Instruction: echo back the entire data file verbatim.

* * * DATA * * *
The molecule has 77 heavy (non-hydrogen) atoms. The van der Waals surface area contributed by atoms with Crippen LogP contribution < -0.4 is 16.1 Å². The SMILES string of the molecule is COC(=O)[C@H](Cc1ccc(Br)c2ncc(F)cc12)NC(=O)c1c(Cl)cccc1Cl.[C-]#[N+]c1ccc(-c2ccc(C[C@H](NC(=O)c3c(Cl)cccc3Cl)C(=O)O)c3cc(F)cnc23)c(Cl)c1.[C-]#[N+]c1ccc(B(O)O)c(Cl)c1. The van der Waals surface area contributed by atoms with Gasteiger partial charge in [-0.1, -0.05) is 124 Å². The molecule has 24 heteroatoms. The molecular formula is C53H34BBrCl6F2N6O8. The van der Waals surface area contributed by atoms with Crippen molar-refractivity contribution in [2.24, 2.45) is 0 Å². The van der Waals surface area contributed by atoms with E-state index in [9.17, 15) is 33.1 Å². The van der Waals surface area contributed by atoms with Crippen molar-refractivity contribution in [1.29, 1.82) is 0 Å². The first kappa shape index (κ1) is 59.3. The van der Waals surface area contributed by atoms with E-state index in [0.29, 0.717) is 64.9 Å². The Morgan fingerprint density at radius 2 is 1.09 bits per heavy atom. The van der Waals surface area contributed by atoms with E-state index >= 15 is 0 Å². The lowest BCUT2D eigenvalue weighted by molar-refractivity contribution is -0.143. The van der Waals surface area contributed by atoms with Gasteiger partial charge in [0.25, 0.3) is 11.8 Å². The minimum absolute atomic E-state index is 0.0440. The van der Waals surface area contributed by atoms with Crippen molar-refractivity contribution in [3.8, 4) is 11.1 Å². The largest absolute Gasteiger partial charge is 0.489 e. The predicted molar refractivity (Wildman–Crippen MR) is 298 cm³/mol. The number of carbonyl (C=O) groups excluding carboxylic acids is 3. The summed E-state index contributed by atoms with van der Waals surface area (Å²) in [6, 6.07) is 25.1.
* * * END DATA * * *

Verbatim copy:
The molecule has 77 heavy (non-hydrogen) atoms. The van der Waals surface area contributed by atoms with Crippen LogP contribution < -0.4 is 16.1 Å². The SMILES string of the molecule is COC(=O)[C@H](Cc1ccc(Br)c2ncc(F)cc12)NC(=O)c1c(Cl)cccc1Cl.[C-]#[N+]c1ccc(-c2ccc(C[C@H](NC(=O)c3c(Cl)cccc3Cl)C(=O)O)c3cc(F)cnc23)c(Cl)c1.[C-]#[N+]c1ccc(B(O)O)c(Cl)c1. The van der Waals surface area contributed by atoms with Gasteiger partial charge in [-0.1, -0.05) is 124 Å². The molecule has 24 heteroatoms. The molecular formula is C53H34BBrCl6F2N6O8. The van der Waals surface area contributed by atoms with Crippen molar-refractivity contribution in [2.24, 2.45) is 0 Å². The van der Waals surface area contributed by atoms with E-state index in [9.17, 15) is 33.1 Å². The van der Waals surface area contributed by atoms with Crippen molar-refractivity contribution in [1.29, 1.82) is 0 Å². The first kappa shape index (κ1) is 59.3. The van der Waals surface area contributed by atoms with E-state index in [0.29, 0.717) is 64.9 Å². The Morgan fingerprint density at radius 2 is 1.09 bits per heavy atom. The van der Waals surface area contributed by atoms with E-state index >= 15 is 0 Å². The lowest BCUT2D eigenvalue weighted by molar-refractivity contribution is -0.143. The van der Waals surface area contributed by atoms with Gasteiger partial charge in [0.25, 0.3) is 11.8 Å². The minimum absolute atomic E-state index is 0.0440. The van der Waals surface area contributed by atoms with Crippen molar-refractivity contribution in [3.8, 4) is 11.1 Å². The largest absolute Gasteiger partial charge is 0.489 e. The predicted molar refractivity (Wildman–Crippen MR) is 298 cm³/mol. The number of carbonyl (C=O) groups excluding carboxylic acids is 3. The summed E-state index contributed by atoms with van der Waals surface area (Å²) in [6, 6.07) is 25.1.